House prices in September 2020 rose by an annual 5%, according to figures from Nationwide’s House Price Index. That’s the highest rate seen since 2016.
The average price for UK homes now stands at £226,129. The month-on-month rise has been 0.9%. Mortgage approvals for buying houses increased from 66,000 in July to almost 85,000 in August – this is the highest number since 2007.
The Stamp Duty holiday has given prices a boost and motivated people to re-evaluate where they want to live, particularly with so many people now working from home.
Nationwide’s chief economist Robert Gardner said a “number of factors” are behind the rebound. One of the primary factors he noted was “pent-up demand”, as people who made the decision to move before lockdown started are now acting on that decision. He also noted that the stamp duty holiday is “bringing purchases forward” as people want to take advantage of the savings while they’re available. Finally, he noted that “behavioural shifts” are playing a part, with people re-evaluating their housing preferences after having gone through lockdown.
More movers than first-time buyers
With house prices rising rapidly, the challenge for first-time buyers is becoming even greater. Many lenders have either reduced or withdrawn the number of mortgages they offer for buyers who only have a small deposit. In the current climate, movers are more likely to be purchasing homes than first-time buyers, as indicated by research from property website Zoopla. They predict that the gap between mortgaged homeowner activity and first-time buyer activity will widen over the next 12 months.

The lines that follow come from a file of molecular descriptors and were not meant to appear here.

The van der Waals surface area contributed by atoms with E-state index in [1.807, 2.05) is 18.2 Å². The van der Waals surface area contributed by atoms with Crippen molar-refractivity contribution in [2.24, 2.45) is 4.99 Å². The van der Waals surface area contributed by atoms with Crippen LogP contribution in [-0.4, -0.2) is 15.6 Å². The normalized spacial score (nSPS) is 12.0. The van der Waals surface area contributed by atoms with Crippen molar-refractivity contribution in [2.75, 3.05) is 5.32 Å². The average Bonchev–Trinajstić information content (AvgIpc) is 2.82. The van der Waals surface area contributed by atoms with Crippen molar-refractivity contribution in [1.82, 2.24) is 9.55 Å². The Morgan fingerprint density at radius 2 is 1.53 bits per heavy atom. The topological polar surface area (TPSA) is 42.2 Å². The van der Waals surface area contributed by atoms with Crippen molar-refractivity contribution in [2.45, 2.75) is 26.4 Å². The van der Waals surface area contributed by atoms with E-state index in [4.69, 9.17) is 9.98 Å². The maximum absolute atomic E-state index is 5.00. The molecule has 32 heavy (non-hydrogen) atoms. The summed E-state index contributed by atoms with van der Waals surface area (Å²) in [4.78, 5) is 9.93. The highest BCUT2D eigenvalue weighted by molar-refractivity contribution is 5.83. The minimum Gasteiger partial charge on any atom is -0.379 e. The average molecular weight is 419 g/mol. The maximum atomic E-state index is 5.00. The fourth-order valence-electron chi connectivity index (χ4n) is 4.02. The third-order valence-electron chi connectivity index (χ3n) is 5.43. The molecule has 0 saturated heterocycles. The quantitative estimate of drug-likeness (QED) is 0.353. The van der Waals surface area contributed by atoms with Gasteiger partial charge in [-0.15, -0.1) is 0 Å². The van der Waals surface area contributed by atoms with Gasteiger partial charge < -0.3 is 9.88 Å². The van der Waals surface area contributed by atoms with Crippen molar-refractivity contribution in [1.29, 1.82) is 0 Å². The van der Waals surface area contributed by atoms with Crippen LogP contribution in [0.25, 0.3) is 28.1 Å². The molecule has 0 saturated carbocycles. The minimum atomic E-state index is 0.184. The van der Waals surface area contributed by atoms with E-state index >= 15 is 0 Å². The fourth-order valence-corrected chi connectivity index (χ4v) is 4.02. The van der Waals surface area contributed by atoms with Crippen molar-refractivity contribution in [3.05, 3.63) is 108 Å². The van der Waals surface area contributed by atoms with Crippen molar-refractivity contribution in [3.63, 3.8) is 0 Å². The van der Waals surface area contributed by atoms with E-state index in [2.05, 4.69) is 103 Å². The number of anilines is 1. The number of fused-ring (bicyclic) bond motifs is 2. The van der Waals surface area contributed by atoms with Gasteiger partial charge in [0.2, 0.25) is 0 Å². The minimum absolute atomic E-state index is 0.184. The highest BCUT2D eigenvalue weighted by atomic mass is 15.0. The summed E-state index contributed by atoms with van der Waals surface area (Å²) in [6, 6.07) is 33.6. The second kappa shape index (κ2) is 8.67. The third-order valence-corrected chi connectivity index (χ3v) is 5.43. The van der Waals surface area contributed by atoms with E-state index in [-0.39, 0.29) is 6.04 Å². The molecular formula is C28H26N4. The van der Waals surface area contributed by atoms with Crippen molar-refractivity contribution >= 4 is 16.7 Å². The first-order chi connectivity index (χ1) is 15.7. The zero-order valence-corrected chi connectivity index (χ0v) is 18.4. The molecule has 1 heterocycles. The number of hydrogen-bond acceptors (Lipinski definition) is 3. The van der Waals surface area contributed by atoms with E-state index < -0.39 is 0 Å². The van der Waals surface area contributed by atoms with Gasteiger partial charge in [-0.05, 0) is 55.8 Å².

Zoopla’s research and insight director, Richard Donnell, cited a shift in “the mix of buyers” as promoting market conditions with “sustained demand from equity-rich homeowners” who are looking for a change in location and more space. Conversely, demand from first-time buyers is weakening, despite them having been a “driving force” for property sales over the last 10 years. With “lower availability of higher loan-to-value mortgages” the mix of buyers is shifting into 2021.
Though the number of mortgages aimed at first-time buyers has dropped in recent months, there are still options out there for buyers who only have a 10% deposit. However, choice is much more limited than it has been over the last few years and products come and go quickly. People with a larger deposit are likely to have a broader choice of rates and available lenders, so first-time buyers are advised to consult a mortgage broker to find the best deals.